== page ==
My Musings

Thursday, November 9, 2006

Revival: A Community Saturated With God

One of my favorite topics on which to read is that of revival. It fascinates me beyond no end to read of the great awakenings here in America and of the revivals of Wales. I pray for the outpouring of the Spirit of God to move across America in similar fashion to the ways He has in the past. I say this only to bring you to the topic of this post. The following is the story of the Hebrides (an island just off of Scotland) revival as told by Duncan Cambell. As you read, open your heart to the Spirit of God and compare yourself to the standard set in Psalm 24. God Bless You!


"Baffled and frustrated in Christian work and witness, I prayed on my face in my study at five o'clock in the morning. The past 17 years had been spent in a barren wilderness, but that morning I came to know the recovering power of the blood of Jesus Christ. As I prayed, I realized that God had made provision for clean hands and a pure heart.

"In some small measure the revival in Skye and later in Lewis must be related to the experience of that morning. But how did it begin? What was it that led me into a full realization of glorious deliverance in the Holy Ghost? I answer in one word, a baptism from God. It was preceded by a spiritual hunger, a longing for God to do something.

"That is how revival began in Lewis also. It did not begin by my going there. God was moving and moving mightily before ever I thought of visiting Lewis. A number of men and two elderly women on the island were made conscious of the desperate need of their parish. All human effort having failed, they sensed that their one resource was to fall back upon God. So they entered into a solemn covenant that they would not rest nor cease from prayer until God made "Jerusalem" a praise on the island.

"According to the report given me by the minister of the parish, you would have found men waiting through the night in confidence that God was about to manifest his power. You would have found two elderly sisters on their faces before the peat fire three nights a week, pleading one promise- say, one promise- "I will pour water upon him that is thirsty, and floods upon the dry ground." They declared it was a promise made by a covenant keeping God who must ever be true to his covenant engagements.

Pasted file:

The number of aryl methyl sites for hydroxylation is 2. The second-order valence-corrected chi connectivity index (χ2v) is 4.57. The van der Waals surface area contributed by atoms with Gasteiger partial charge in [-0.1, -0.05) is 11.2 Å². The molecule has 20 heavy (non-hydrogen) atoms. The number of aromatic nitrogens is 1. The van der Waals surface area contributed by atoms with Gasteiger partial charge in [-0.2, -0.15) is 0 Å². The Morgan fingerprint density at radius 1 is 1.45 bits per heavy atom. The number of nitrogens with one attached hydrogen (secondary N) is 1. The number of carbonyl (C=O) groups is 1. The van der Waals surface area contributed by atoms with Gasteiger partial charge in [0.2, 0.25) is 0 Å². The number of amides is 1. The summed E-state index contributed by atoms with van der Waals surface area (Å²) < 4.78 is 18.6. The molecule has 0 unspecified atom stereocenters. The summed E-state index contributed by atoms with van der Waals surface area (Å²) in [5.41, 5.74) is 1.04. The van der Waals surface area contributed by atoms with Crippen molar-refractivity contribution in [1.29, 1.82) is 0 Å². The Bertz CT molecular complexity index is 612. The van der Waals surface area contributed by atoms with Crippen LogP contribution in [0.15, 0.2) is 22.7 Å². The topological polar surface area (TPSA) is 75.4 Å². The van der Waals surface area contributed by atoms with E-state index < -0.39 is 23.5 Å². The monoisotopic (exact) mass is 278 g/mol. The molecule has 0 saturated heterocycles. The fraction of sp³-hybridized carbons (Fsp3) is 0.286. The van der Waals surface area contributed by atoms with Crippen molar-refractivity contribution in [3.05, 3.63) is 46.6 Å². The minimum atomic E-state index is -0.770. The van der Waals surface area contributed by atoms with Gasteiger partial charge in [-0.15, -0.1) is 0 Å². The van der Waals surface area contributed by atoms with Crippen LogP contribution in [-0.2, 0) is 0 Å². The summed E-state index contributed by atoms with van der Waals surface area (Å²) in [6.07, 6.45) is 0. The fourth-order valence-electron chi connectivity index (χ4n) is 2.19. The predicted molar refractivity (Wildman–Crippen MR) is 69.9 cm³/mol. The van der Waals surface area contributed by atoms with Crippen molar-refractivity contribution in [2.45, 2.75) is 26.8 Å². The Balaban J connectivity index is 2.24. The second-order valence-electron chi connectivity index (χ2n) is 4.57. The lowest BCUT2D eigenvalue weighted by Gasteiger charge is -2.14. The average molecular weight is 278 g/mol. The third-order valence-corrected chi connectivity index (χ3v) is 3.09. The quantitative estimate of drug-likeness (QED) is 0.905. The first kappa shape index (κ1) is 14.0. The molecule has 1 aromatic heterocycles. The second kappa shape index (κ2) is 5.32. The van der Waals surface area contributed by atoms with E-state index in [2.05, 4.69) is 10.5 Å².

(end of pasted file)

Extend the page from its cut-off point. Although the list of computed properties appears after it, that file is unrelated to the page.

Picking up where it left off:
"So they waited, and the months passed and nothing happened. Then one morning in 1949 a young man in the company read the familiar portion of Psalm 24: "Who shall ascend into the hill of the Lord? or who shall stand in his holy place? He that hath clean hands, and a pure heart . . . He shall receive the blessing from the Lord." Looking down at his praying companions and speaking in Gaelic, he said, "Brethren, it seems to me just so much sentimental humbug to be praying as we are praying, to be waiting as we are waiting here, if we ourselves are not rightly related to God."And then he prayed, "Are my hands clean, is my heart pure?"

"He got no further. At that moment there came to the men praying a realization of God, an awareness of his presence that lifted them from the sphere of the ordinary into the sphere of the extraordinary. Three of them fell prostrate on the floor. They knew at that moment that they were now moving, not in the realm of the natural, but on the plane of the supernatural. Revival had come and the power that was let loose in that barn shook the whole community of Lewis.

"These few men and the two elderly women discovered the profound truth that a God-sent revival must ever be related to holiness and to real New Testament separation. Yes, revival was coming; God was going to be honored; they were to see men so supernaturally altered that holiness would characterize every part of their being, body, soul and spirit. That was the truth that gripped them and that moved the people of Lewis and Harris. There was a hunger, a cry for pardon.

"Oh, for a baptism of honesty, for a gripping sincerity that will move us to cry with the men of Barvas, "Is my heart pure, are my hands clean?" This great blessing is a human necessity. Sanctification is Christ enthroned. If the secret of holiness is in the complete filling of the soul with the life of Christ; if the baptism with the Holy Spirit is, in its final analysis, the revelation of Jesus; if the beauty of Christian character comes from the incorporation of his personality in mine, surely the great need of the Christian church today is a clean heart.

"Revival is a community saturated with God. That is the difference between revival and successful evangelism. God is sovereign in his movings among men, and the need is not a new technique in the field of evangelism, not a new approach to truth, not better organization, but a baptism of cleansing, making us fit vessels that God can use. This glorious, mighty, and complete deliverance comes not from any effort of our own but by the supernatural power of the Holy Spirit. Nothing is plainer than the promise of God on this point."

Labels:

5 Comments:

Post a Comment

Subscribe to Post Comments [Atom]



<$I18N$LinksToThisPost>:

Create a Link

<< Home